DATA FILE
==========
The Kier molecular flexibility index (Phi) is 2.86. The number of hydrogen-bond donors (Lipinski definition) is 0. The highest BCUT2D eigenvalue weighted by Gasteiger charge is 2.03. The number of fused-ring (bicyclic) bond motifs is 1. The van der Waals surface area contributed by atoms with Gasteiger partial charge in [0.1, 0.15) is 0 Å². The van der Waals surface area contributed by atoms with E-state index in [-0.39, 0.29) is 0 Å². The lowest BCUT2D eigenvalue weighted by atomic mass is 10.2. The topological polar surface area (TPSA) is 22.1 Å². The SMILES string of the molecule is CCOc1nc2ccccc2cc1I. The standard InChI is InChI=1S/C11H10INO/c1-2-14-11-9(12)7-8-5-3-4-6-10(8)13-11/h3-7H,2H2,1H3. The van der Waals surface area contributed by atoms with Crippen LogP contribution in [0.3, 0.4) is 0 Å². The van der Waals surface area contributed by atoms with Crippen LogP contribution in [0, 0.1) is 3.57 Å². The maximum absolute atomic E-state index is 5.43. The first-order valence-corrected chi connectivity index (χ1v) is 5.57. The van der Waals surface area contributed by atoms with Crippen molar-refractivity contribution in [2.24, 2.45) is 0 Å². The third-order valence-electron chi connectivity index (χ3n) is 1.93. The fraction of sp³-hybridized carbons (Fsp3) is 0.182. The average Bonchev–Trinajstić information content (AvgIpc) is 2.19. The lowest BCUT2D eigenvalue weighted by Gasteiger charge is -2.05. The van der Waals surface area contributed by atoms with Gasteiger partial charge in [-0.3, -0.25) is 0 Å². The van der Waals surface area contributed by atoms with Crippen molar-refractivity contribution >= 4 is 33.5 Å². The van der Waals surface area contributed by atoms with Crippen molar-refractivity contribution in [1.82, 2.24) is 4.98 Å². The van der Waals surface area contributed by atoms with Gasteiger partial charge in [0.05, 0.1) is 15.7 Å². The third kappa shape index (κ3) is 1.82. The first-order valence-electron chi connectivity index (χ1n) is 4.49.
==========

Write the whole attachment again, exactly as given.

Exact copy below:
The Kier molecular flexibility index (Phi) is 2.86. The number of hydrogen-bond donors (Lipinski definition) is 0. The highest BCUT2D eigenvalue weighted by Gasteiger charge is 2.03. The number of fused-ring (bicyclic) bond motifs is 1. The van der Waals surface area contributed by atoms with Gasteiger partial charge in [0.1, 0.15) is 0 Å². The van der Waals surface area contributed by atoms with E-state index in [-0.39, 0.29) is 0 Å². The lowest BCUT2D eigenvalue weighted by atomic mass is 10.2. The topological polar surface area (TPSA) is 22.1 Å². The SMILES string of the molecule is CCOc1nc2ccccc2cc1I. The standard InChI is InChI=1S/C11H10INO/c1-2-14-11-9(12)7-8-5-3-4-6-10(8)13-11/h3-7H,2H2,1H3. The van der Waals surface area contributed by atoms with Crippen LogP contribution in [0.3, 0.4) is 0 Å². The van der Waals surface area contributed by atoms with Crippen LogP contribution in [0, 0.1) is 3.57 Å². The maximum absolute atomic E-state index is 5.43. The first-order valence-corrected chi connectivity index (χ1v) is 5.57. The van der Waals surface area contributed by atoms with Crippen molar-refractivity contribution in [2.24, 2.45) is 0 Å². The third-order valence-electron chi connectivity index (χ3n) is 1.93. The fraction of sp³-hybridized carbons (Fsp3) is 0.182. The average Bonchev–Trinajstić information content (AvgIpc) is 2.19. The lowest BCUT2D eigenvalue weighted by Gasteiger charge is -2.05. The van der Waals surface area contributed by atoms with Gasteiger partial charge in [-0.3, -0.25) is 0 Å². The van der Waals surface area contributed by atoms with Crippen molar-refractivity contribution >= 4 is 33.5 Å². The van der Waals surface area contributed by atoms with Crippen molar-refractivity contribution in [1.82, 2.24) is 4.98 Å². The van der Waals surface area contributed by atoms with Gasteiger partial charge in [0.05, 0.1) is 15.7 Å². The third kappa shape index (κ3) is 1.82. The first-order valence-electron chi connectivity index (χ1n) is 4.49.